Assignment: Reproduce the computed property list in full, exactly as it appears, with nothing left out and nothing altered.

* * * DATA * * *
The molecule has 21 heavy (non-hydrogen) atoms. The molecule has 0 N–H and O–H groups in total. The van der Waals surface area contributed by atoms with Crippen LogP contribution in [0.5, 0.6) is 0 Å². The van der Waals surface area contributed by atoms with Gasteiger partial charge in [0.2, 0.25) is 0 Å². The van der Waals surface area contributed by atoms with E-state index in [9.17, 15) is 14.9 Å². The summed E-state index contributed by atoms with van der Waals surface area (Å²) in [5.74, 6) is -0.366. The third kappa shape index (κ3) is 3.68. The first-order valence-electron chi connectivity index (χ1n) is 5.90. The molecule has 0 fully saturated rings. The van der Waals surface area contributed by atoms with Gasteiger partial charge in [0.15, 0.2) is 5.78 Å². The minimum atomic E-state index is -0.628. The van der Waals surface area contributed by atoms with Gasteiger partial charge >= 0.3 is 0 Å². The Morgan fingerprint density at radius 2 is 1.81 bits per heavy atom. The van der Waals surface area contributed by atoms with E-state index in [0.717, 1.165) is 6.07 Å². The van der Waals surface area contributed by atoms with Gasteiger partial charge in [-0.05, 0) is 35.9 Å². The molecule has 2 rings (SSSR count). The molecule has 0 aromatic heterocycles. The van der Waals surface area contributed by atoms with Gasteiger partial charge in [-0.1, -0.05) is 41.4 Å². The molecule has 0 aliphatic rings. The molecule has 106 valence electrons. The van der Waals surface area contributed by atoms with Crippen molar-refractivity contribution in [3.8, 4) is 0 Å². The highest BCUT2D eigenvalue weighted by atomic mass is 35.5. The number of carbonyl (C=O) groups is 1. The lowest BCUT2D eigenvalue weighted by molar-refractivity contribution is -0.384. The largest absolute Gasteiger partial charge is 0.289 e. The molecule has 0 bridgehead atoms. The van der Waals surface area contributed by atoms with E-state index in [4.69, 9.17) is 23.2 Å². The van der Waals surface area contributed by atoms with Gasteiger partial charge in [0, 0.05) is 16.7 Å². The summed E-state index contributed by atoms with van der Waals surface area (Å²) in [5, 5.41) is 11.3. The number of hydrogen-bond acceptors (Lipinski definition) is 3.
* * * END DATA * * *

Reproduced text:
The molecule has 21 heavy (non-hydrogen) atoms. The molecule has 0 N–H and O–H groups in total. The van der Waals surface area contributed by atoms with Crippen LogP contribution in [0.5, 0.6) is 0 Å². The van der Waals surface area contributed by atoms with Gasteiger partial charge in [0.2, 0.25) is 0 Å². The van der Waals surface area contributed by atoms with E-state index in [9.17, 15) is 14.9 Å². The summed E-state index contributed by atoms with van der Waals surface area (Å²) in [5.74, 6) is -0.366. The third kappa shape index (κ3) is 3.68. The first-order valence-electron chi connectivity index (χ1n) is 5.90. The molecule has 0 fully saturated rings. The van der Waals surface area contributed by atoms with Gasteiger partial charge in [0.15, 0.2) is 5.78 Å². The minimum atomic E-state index is -0.628. The van der Waals surface area contributed by atoms with Gasteiger partial charge >= 0.3 is 0 Å². The Morgan fingerprint density at radius 2 is 1.81 bits per heavy atom. The van der Waals surface area contributed by atoms with E-state index in [0.717, 1.165) is 6.07 Å². The van der Waals surface area contributed by atoms with Gasteiger partial charge in [-0.05, 0) is 35.9 Å². The molecule has 2 rings (SSSR count). The molecule has 0 aromatic heterocycles. The van der Waals surface area contributed by atoms with Gasteiger partial charge in [-0.1, -0.05) is 41.4 Å². The molecule has 0 aliphatic rings. The molecule has 106 valence electrons. The van der Waals surface area contributed by atoms with Crippen molar-refractivity contribution in [3.8, 4) is 0 Å². The highest BCUT2D eigenvalue weighted by atomic mass is 35.5. The number of carbonyl (C=O) groups is 1. The lowest BCUT2D eigenvalue weighted by molar-refractivity contribution is -0.384. The largest absolute Gasteiger partial charge is 0.289 e. The molecule has 0 bridgehead atoms. The van der Waals surface area contributed by atoms with E-state index in [4.69, 9.17) is 23.2 Å². The van der Waals surface area contributed by atoms with Gasteiger partial charge in [0, 0.05) is 16.7 Å². The summed E-state index contributed by atoms with van der Waals surface area (Å²) in [5, 5.41) is 11.3. The number of hydrogen-bond acceptors (Lipinski definition) is 3.